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Russian Lawmakers Warn of NATO Weapons Advances
A senior Russian lawmaker on Friday warned that the nation must respond to advances in NATO's weapons capabilities, Interfax reported (see GSN, May 11).
"It was reported a day ago that NATO successfully tested a new-generation missile. Today the Guardian newspaper published extracts from a report by a European organization, which says that NATO is going to replace 180 B-61 free-fall bombs with precision-guided nuclear weapons that will be delivered by U.S. strike aircraft," according to Andrei Klimov, first deputy chairman of the State Duma's foreign affairs panel.
The lawmaker was referring to a European Leadership Network analysis of the status of U.S. tactical nuclear weapons fielded in Belgium, Germany, Italy, the Netherlands and Turkey.
"The North Atlantic alliance's large-scale plans to expand its capabilities have long been no secret to anyone," Klimov said to Interfax. "When some European and U.S. politicians criticize the Russian defense budget, which they believe is unjustifiably big, I would recommend that they take a closer look at what NATO itself has been doing,"
Klimov also addressed the developing NATO missile shield in Europe (see related GSN story, today). He reaffirmed Moscow's stand that the military alliance and the United States provide "legal guarantees that the European missile defense system will not be aimed against our country."
Brussels and Washington have refused to provide such a binding pledge on the missile shield, which involves connecting and augmenting NATO states' antimissile capabilities and deploying U.S. land- and sea-based interceptors around the continent. They argue, though, that the system offers no threat to Russia's sizable strategic deterrent and is instead aimed at countering ballistic missiles from nations such as Iran.
The Communist Party's first deputy chairman on the committee delivered stronger language on the situation.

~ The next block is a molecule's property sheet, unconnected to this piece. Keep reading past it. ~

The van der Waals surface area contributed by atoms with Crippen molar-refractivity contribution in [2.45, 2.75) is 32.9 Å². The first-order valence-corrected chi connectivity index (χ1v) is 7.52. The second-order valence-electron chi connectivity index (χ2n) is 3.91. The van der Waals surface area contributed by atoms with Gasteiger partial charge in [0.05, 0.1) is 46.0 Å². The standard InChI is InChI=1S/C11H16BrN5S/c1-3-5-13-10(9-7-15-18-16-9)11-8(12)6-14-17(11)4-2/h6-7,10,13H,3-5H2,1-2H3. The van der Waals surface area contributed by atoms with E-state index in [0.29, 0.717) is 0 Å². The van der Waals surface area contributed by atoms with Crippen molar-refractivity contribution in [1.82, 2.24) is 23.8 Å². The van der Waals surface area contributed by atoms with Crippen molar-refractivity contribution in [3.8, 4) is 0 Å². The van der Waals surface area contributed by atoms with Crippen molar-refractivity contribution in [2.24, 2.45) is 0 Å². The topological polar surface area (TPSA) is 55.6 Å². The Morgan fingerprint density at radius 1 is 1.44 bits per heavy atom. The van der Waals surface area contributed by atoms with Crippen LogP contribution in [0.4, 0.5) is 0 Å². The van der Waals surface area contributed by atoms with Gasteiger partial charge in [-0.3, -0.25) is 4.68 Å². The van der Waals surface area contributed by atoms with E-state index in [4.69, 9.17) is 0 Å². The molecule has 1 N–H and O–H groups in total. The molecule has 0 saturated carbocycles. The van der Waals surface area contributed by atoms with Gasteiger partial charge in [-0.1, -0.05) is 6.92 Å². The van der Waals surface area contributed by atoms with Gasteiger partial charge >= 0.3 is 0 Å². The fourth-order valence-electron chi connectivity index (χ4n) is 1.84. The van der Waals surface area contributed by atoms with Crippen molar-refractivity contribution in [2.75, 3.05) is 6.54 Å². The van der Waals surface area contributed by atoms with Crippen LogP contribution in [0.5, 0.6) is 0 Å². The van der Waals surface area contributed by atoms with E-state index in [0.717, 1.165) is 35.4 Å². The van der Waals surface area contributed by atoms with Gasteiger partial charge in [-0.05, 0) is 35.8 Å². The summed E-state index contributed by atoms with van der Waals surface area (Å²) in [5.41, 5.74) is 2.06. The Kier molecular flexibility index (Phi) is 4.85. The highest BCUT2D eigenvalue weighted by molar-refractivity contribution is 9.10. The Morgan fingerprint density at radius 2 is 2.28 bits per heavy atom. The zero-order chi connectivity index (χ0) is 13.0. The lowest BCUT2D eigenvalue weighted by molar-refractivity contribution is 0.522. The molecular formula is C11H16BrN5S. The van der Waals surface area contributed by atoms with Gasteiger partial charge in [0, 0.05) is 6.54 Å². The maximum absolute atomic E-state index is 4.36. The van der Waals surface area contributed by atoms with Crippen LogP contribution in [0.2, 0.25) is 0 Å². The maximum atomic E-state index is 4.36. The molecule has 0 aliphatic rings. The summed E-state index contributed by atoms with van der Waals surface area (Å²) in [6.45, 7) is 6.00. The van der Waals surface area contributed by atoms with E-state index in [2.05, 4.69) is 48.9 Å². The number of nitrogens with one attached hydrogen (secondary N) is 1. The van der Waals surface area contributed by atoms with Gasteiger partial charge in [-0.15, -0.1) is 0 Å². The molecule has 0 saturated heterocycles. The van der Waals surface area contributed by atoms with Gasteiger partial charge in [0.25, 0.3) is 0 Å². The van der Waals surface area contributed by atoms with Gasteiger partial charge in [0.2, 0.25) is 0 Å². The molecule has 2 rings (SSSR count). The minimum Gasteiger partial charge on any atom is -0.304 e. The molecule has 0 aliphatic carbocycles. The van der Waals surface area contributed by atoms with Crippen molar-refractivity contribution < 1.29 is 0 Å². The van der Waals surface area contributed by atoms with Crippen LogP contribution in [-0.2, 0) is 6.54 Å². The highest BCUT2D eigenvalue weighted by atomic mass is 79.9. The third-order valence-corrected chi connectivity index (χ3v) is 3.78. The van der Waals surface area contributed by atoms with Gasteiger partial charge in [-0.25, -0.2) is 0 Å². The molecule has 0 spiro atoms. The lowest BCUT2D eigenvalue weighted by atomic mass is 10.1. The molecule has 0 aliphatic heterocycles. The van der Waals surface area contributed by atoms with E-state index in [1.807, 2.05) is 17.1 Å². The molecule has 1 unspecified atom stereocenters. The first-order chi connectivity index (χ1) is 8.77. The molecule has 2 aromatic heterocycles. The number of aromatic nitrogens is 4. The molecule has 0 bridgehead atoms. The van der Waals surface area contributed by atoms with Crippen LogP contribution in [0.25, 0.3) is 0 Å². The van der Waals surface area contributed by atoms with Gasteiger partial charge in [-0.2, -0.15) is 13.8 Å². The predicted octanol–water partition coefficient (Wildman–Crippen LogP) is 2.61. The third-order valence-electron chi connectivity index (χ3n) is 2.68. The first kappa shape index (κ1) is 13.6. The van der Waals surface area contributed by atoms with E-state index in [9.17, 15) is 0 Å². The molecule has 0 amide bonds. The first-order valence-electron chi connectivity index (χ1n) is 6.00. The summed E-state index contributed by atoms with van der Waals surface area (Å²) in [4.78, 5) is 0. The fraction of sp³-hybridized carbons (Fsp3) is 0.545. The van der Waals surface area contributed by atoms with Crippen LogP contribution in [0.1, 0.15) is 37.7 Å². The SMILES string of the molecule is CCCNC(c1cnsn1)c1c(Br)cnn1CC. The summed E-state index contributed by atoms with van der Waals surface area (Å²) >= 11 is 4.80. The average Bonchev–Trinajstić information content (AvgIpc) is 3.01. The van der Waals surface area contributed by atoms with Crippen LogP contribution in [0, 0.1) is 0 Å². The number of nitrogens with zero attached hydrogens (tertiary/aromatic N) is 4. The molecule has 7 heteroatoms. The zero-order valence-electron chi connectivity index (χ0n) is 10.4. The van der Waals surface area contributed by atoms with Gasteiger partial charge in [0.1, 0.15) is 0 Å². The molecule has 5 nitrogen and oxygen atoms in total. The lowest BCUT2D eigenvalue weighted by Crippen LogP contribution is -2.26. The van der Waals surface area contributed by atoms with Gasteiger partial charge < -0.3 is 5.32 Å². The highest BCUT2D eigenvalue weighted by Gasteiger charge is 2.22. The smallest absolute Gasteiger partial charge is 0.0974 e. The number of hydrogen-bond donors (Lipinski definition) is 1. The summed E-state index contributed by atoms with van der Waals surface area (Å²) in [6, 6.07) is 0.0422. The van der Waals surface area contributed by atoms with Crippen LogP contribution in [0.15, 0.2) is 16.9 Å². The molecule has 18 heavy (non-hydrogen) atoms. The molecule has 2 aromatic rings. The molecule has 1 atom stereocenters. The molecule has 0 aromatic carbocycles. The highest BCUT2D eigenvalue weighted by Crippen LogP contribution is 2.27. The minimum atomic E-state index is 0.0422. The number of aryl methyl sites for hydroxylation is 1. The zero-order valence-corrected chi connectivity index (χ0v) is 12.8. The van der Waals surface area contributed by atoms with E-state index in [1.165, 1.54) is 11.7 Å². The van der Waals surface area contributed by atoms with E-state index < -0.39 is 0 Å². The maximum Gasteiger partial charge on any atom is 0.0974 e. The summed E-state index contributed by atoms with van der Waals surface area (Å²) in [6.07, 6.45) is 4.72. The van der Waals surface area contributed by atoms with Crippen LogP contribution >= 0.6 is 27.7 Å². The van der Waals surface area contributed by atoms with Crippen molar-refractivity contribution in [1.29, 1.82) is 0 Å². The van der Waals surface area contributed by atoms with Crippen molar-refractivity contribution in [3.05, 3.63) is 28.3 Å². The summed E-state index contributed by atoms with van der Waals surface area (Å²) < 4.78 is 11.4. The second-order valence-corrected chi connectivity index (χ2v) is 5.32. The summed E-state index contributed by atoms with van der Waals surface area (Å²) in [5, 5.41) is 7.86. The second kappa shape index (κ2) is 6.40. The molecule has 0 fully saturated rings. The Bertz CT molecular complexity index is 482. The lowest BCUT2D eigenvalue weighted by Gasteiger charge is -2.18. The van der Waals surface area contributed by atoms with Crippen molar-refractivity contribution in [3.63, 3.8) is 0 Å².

"This problem has already reached such a degree of tension that now, according to Communist parliamentarians, our country has to pull out from New START unilaterally, and then Americans will become more cooperative on the issue of European missile defense," Leonid Kalashnikov said to Interfax.
The New START treaty entered into force in February 2011. It requires Russia and the United States to by 2018 both draw down their fielded strategic arsenals to 1,550 nuclear warheads and 700 delivery systems.
"Americans have never tried to hide their commitment to the concept of fast global strike, and the European missile defense system exists only as a cover after such a strike is carried out so as to destroy the remaining missiles," according to Kalashnikov (Interfax, May 11).
Sept. 27, 2013
A fact sheet on current and projected costs of maintaining the U.S. nuclear deterrent, produced by the Center for Nonproliferation Studies.
Building Mutual Security in the Euro-Atlantic Region: Report Prepared for Presidents, Prime Ministers, Parliamentarians, and Publics
April 3, 2013
This report is the result of a Track II dialogue including distinguished former senior political leaders, senior military officers, defence officials, and security experts from Europe, Russia, and the United States.
This article provides an overview of the United States’ historical and current policies relating to nuclear, chemical, biological and missile proliferation.